The input beam is split into a plurality of partial beams, such that a plurality of ideally independent channels are used for the propagating radiation. In the optical arrangement, the optical waveguide according to the invention functions as a multi-channel element through which the partial beams propagate spatially separately from each other. For optical amplification, the pump radiation can be guided in the optical waveguide in a plurality of separate jacket regions as pump channels or in a common jacket region as pump channel.

The optical arrangement according to the invention has a compact and angle-dispersion-free splitting and combining element for the splitting and combining, respectively, of the radiation. The splitting element and the combining element are preferably of identical design, such that the splitting and the combining of the radiation take place symmetrically.

According to the invention, the splitting element and/or the combining element each have a partially reflective element which reflects the radiation of the input beam or of the output beam two or more times, wherein the partially reflective element has zones of different reflectivity. The radiation of the input beam or of the output beam is, in other words, reflected successively at the various zones of the partially reflective element, i.e. with another reflectivity in each partial reflection process. For example, the reflectivity of the zones of the partially reflective element along a direction lying in the reflection plane of the radiation is lesser or greater depending on whether it is the splitting element or the combining element. The different (decreasing or increasing) reflectivity has the effect that, for example in the splitting element, each partial beam, which is generated as a non-reflected fraction of the input beam in one of the successive partial reflection processes, has a defined, preferably constant intensity.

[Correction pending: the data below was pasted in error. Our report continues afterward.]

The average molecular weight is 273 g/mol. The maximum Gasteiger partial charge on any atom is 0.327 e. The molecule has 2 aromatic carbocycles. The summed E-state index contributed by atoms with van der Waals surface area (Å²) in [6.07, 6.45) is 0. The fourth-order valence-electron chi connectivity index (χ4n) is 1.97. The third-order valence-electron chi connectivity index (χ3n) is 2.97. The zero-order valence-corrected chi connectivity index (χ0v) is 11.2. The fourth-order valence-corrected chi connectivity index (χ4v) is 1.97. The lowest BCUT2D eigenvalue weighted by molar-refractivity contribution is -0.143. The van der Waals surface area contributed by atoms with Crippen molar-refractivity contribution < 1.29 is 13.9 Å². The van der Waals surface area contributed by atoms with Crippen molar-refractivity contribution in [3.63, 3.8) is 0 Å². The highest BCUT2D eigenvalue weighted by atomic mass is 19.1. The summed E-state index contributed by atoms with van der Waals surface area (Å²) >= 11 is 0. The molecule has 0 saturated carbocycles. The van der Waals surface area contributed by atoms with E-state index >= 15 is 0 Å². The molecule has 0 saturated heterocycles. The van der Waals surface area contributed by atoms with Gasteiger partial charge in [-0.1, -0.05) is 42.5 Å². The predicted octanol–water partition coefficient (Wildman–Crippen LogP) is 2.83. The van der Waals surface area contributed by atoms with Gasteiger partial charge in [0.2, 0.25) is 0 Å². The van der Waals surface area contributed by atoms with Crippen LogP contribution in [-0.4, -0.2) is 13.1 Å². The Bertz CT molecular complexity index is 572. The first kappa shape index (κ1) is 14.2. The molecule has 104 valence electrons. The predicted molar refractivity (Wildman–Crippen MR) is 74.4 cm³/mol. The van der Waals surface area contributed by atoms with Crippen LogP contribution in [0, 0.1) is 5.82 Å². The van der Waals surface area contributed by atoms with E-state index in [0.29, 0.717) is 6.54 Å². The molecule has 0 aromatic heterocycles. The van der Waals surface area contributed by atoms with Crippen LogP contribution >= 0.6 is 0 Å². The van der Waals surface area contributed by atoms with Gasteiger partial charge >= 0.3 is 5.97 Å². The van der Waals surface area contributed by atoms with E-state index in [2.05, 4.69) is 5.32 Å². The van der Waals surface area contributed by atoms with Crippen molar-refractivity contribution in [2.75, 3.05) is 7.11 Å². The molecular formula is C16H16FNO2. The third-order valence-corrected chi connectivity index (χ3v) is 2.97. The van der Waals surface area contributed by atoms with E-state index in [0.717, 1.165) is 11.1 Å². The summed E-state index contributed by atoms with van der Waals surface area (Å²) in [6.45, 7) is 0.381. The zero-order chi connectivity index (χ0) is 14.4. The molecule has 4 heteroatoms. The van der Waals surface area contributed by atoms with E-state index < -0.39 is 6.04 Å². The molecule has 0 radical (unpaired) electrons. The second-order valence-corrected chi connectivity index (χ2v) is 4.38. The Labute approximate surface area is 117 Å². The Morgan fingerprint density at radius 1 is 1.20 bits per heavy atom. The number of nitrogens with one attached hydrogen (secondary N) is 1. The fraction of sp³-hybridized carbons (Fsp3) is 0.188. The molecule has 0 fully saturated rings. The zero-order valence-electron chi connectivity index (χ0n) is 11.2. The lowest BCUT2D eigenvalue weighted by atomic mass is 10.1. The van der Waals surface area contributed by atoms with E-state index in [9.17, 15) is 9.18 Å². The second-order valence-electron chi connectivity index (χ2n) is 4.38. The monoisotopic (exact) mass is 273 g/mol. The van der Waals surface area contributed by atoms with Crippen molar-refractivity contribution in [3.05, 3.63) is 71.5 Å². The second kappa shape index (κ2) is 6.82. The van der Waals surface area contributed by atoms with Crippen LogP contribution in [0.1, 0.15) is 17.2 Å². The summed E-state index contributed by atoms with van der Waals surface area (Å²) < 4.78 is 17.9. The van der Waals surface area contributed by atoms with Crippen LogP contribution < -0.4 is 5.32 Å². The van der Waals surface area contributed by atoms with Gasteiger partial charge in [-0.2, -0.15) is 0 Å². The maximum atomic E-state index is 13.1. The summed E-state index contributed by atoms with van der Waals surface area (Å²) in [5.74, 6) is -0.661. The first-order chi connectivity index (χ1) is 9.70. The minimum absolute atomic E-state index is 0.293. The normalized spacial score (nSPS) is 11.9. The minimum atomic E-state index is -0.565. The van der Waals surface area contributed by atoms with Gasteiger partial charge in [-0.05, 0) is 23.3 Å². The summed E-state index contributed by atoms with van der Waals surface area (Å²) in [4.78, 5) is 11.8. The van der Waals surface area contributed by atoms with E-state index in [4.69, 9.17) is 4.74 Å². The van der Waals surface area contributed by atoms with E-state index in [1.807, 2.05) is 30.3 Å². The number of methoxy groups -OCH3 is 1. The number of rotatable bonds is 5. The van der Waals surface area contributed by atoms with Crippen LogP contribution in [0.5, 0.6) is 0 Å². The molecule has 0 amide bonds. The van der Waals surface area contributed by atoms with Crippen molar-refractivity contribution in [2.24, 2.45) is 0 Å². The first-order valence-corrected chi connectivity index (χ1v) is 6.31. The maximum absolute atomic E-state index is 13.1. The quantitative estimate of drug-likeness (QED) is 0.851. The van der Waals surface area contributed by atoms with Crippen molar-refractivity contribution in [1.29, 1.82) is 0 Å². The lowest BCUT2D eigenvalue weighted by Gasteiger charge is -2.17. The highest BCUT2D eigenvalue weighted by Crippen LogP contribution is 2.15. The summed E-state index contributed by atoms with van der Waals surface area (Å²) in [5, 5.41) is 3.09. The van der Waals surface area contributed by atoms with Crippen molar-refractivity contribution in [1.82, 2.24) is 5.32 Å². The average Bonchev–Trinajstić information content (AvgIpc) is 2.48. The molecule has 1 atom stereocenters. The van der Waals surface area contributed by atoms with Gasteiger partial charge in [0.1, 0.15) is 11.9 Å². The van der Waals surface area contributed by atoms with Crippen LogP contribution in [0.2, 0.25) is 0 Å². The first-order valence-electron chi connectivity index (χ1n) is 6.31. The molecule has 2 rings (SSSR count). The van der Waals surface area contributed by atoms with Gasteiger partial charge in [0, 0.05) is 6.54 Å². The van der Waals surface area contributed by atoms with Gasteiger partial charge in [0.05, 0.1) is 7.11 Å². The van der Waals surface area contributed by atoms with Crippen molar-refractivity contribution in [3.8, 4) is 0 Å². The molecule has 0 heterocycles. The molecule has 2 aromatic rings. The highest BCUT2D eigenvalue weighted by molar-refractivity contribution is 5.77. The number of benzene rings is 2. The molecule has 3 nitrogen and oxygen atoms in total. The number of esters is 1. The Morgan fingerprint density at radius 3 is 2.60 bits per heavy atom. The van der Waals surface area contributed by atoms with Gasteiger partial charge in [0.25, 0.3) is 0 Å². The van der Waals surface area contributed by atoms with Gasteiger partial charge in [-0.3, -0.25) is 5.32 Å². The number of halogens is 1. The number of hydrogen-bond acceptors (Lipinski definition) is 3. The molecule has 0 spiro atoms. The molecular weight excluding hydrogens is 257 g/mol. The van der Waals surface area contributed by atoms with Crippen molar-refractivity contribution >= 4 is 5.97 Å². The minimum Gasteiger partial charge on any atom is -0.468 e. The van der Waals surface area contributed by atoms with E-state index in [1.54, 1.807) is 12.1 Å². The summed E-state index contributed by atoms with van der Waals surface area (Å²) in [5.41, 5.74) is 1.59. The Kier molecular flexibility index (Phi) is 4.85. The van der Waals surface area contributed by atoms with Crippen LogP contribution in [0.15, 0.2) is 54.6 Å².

Moreover, the splitting element and/or the combining element expediently have in each case a reflective element, wherein the radiation is then reflected back and forth several times between partially reflective element and reflective element. The surface of the reflective element can be plane-parallel to the surface of the partially reflective element. The radiation expediently impinges the partially reflective element obliquely, i.e. at an angle different than 90°, such that the partial beams, after splitting, propagate in a common plane in parallel and at an equidistant interval. The angle of incidence is to be chosen such that the radiation is partially reflected successively at the zones of different reflectivity.

The optical waveguide according to the invention can be produced in different ways.

A possible production method has the following method steps:

    • introduction of at least one depression into a first substrate piece,
    • epitaxial growth of a crystalline material, forming the core region, on the first substrate piece,
    • removal of the crystalline material from the surface of the first substrate piece, such that the crystalline material remains only in the region of the depression, and
    • application of a second substrate piece to the surface of the first substrate piece, and connection of the two substrate pieces such that they together form the first jacket.